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- A new study investigating Alzheimer’s disease reveals that a particular type of harmful protein, known as “oligomeric tau,” may play a key role in the development of the disease.
- High-resolution microscopy was used to discover the presence of oligomeric tau in nerve cell connections in the brains of people with Alzheimer’s, including areas previously not associated with tau buildup.
- The findings suggest that early accumulation of oligomeric tau in nerve connections could be a precursor to Alzheimer’s, indicating that reducing these proteins may offer a promising treatment pathway.
Alzheimer’s disease (AD) is a condition that occurs when harmful proteins called tau build up and spread throughout the brain, cleocin in breastfeeding leading to the loss of connections between nerve cells, called synapses.
While this loss in brain function has been observed in mouse models, less is known about how this occurs in humans.
While another protein called amyloid β is also found in the brains of individuals with Alzheimer’s, research suggests that the tau protein aggregates are mainly responsible for the development of the disease.
In a new study published in
The researchers found that a specific form of tau, called “oligomeric tau,” was present in both the sending and receiving parts of the nerve cell connections, even in areas where there isn’t usually a lot of tau buildup.
Additionally, there was a higher proportion of this oligomeric tau compared to other forms of tau in these nerve cell connections.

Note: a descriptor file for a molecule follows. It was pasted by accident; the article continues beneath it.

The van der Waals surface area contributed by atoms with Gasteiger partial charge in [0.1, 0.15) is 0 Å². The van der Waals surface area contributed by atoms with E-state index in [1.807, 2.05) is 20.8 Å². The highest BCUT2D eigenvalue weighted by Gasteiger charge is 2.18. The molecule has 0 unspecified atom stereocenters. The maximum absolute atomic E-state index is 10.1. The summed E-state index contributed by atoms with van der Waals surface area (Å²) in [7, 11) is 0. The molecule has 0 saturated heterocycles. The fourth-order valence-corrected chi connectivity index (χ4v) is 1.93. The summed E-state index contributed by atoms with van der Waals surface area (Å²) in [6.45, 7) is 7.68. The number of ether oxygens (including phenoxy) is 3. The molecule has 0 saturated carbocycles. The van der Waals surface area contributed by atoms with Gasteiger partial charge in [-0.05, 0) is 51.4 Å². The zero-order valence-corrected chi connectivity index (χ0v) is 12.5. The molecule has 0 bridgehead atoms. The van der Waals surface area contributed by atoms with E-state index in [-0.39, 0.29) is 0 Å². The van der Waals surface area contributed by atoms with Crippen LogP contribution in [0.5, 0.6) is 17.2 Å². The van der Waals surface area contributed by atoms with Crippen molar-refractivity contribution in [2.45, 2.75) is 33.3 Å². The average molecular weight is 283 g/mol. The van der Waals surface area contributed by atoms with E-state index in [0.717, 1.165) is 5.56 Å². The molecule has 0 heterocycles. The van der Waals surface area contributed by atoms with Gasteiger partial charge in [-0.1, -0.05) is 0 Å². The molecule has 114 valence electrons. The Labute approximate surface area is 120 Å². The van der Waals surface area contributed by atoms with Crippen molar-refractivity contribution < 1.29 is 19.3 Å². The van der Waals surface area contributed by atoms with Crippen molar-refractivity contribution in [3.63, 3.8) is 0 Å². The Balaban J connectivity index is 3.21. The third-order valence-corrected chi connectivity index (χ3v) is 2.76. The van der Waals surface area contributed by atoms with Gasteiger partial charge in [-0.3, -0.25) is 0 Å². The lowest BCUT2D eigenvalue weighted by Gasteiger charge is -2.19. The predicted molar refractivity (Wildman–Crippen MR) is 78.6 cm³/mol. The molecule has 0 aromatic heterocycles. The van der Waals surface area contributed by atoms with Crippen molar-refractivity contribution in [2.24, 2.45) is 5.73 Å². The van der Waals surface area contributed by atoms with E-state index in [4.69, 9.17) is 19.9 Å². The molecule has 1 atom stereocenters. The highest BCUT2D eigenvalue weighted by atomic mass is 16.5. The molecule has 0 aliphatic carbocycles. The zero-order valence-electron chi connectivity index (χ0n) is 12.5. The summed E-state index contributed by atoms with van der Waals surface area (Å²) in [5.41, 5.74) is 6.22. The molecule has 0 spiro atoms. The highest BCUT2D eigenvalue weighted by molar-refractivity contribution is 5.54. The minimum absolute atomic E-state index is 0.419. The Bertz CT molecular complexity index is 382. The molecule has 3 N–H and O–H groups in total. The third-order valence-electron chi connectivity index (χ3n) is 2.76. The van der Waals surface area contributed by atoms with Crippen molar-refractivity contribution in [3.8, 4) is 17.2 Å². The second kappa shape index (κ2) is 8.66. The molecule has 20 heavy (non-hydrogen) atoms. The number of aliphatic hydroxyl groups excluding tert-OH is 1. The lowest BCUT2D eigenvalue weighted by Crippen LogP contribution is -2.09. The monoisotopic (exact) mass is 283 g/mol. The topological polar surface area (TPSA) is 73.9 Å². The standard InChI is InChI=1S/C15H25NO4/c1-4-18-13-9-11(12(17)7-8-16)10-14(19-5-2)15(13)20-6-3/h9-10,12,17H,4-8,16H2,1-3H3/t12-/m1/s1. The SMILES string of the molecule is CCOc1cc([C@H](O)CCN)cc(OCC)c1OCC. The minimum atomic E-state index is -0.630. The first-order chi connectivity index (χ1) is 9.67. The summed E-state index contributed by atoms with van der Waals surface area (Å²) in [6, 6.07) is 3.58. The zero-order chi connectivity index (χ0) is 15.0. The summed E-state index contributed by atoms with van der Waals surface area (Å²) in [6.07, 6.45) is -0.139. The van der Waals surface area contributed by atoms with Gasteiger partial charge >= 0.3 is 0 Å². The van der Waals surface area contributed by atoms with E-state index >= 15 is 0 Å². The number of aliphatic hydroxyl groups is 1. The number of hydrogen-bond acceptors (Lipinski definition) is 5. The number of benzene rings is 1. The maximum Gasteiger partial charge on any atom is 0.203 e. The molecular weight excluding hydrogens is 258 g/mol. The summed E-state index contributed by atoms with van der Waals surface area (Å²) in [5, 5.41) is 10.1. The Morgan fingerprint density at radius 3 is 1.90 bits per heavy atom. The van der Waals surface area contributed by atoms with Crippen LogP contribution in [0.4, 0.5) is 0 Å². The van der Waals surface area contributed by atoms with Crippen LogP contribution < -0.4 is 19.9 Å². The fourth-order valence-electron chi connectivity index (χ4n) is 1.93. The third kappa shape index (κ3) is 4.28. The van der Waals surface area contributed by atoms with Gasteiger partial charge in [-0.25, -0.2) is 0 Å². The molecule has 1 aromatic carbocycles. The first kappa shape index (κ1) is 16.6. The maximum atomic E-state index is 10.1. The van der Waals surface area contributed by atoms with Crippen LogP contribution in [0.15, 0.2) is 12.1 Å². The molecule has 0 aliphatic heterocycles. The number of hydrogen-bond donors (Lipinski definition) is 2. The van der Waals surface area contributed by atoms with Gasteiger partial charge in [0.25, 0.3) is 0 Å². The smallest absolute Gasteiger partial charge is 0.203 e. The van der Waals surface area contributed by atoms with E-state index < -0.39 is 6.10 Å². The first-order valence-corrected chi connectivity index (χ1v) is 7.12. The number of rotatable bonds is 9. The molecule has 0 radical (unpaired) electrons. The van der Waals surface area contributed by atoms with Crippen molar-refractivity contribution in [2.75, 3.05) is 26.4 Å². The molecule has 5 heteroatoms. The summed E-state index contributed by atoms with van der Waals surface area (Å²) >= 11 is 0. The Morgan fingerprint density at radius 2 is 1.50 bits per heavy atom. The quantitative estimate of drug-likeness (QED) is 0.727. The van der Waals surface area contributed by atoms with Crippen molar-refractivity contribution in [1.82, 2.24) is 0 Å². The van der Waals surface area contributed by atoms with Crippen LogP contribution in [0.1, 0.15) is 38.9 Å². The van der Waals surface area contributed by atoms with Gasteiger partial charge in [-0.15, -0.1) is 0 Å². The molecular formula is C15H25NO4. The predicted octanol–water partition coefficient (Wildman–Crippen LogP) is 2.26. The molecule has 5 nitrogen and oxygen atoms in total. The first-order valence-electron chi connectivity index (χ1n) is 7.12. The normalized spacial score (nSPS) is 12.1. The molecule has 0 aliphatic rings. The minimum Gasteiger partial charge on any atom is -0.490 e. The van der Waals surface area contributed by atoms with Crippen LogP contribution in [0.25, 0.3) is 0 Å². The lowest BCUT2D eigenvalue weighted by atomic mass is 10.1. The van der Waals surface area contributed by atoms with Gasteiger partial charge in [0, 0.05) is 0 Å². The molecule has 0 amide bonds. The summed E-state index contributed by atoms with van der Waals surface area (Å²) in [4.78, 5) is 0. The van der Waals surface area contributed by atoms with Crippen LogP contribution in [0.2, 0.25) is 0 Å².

Studying synapses with advanced microscopy
The University of Edinburgh research team focused on synapses, which are essential connections facilitating the transmission of chemical and electrical signals between brain cells.
Synapses play a crucial role in maintaining healthy brain function. In Alzheimer’s disease, large clusters of the tau protein, known as tangles, accumulate in brain cells, and this is a prominent characteristic of the disease.
As the tangles spread throughout the brain during the progression of Alzheimer’s, there is a noticeable decline in brain function.
The extent of synapse loss serves as a strong indicator of decreased memory and cognitive abilities.
During the study, researchers utilized advanced microscopy techniques to examine over one million synapses from 42 individuals, allowing the researchers to visualize the proteins within each individual synapse.
The team identified that within the synapses of individuals who had died from Alzheimer’s disease, they observed small clusters of the tau protein known as tau oligomers.
These tangles of tau oligomers were detected in both ends of the synapse, present in the brain cell that transmits signals as well as the brain cell that receives signals.
Dr. David A. Merrill, PhD, adult and geriatric psychiatrist at Providence Saint John’s Health Center in Santa Monica, CA, also not involved in the current research, told Medical News Today that the use of advanced microscopy of autopsy samples is “the first to show elevated levels of small tau oligomers in synapses of Alzheimer’s patients.”